I’ve been thinking about Manchester quite a bit lately. It has been partly prompted by my ongoing Fall Peel Sessions Project but also inspired by my recent trip.
As we drove down Whitworth Street having arrived at Piccadilly Station, we passed the Hacienda Apartments. Standing on the spot of the eponymous club, it demonstrated just how much time has passed since my first trips to the city in the 1980s, nipping across from Liverpool Poly, as it was.
It prompted me to read Peter Hook’s (aka Hooky) story of his time leading up to and during Joy Division, “Unknown Pleasures”. It’s an easy read, not quite as skilled as Steve Hanley’s book about life in the Fall, “The Big Midweek”. It does though give a picture from the inside of what this extraordinary band were about and how they became what they were. I’m now starting the follow-up, “Substance”, which covers his time in New Order.
A few themes emerge from both books:
- None of Joy Division or their support network grasped the significance of Ian Curtis’s epilepsy, or rather they chose to ignore it and rely on Curtis’s work ethic to drag the band along. He wasn’t rested when he should have been. He always ensured that the show did go on and ultimately he paid the price with his health and maybe even his life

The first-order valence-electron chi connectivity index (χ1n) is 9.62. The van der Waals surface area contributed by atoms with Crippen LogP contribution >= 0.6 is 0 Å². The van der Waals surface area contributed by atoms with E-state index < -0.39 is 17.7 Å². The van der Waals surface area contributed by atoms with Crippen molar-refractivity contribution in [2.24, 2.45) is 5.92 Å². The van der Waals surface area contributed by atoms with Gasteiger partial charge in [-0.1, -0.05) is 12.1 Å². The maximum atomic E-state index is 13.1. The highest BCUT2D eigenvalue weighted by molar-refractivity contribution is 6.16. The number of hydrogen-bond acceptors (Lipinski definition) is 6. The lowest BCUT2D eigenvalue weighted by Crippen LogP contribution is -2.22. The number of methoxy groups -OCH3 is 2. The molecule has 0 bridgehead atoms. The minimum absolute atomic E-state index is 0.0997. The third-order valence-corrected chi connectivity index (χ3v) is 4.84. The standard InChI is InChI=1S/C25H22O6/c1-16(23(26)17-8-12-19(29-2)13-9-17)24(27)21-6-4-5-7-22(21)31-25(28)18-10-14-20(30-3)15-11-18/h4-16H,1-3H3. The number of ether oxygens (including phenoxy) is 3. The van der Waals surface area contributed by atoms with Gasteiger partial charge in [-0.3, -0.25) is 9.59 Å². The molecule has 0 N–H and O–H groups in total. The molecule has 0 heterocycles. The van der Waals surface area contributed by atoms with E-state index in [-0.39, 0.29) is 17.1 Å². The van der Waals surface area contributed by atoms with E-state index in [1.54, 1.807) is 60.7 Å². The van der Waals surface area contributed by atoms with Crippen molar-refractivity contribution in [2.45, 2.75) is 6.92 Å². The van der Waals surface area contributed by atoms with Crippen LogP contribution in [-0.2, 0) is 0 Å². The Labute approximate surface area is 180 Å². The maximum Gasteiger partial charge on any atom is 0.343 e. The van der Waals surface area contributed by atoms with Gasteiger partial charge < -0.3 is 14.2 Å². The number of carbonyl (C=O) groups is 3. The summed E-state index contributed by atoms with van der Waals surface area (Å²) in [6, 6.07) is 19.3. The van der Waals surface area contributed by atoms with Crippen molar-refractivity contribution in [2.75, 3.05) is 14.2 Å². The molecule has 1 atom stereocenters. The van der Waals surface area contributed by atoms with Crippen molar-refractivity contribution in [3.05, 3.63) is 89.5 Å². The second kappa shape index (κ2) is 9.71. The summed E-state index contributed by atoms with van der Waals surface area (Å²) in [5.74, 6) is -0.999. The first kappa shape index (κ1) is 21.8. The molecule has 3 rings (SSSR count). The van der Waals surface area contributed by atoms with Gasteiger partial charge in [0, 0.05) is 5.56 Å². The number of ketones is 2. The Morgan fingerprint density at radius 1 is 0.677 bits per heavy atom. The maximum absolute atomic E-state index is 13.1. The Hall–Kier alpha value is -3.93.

- The same applies to the signs of Curtis’s mental turmoil – the dark lyrics, the self-harming, the erratic behaviour. They even chalked his first suicide attempt via an overdose down to “he’s tried it once, that’s suicide out of his system” and therefore it came as a surprise to his bandmates when he hung itself at his family home
- Hooky thinks Bernard Sumner is a prick and thinks Steve and Gillian Morris are a bit boring (I’ll qualify this by saying that I haven’t read Bernard’s book and I know that there are always two sides to every story)
It is clear that there was a unique set of influences and circumstances that incubated the bands sound. Their musical skill was newly developing and they relied on their view of their own prowess to inform their songcraft. This manifested itself in a number of ways – Steve’s metronomic drumming, Hooky’s melodic bass playing not just following the chords, Bernard’s icy guitar and Curtis’s unique charisma. They listened to the right people to ensure that this sense of being different remained, namely Rob Gretton and Tony Wilson’s management and Martin Hannett’s production. If you listen to “Unknown Pleasures” now, it still sounds fresh and timeless. There are reasons for that and they weren’t accidental.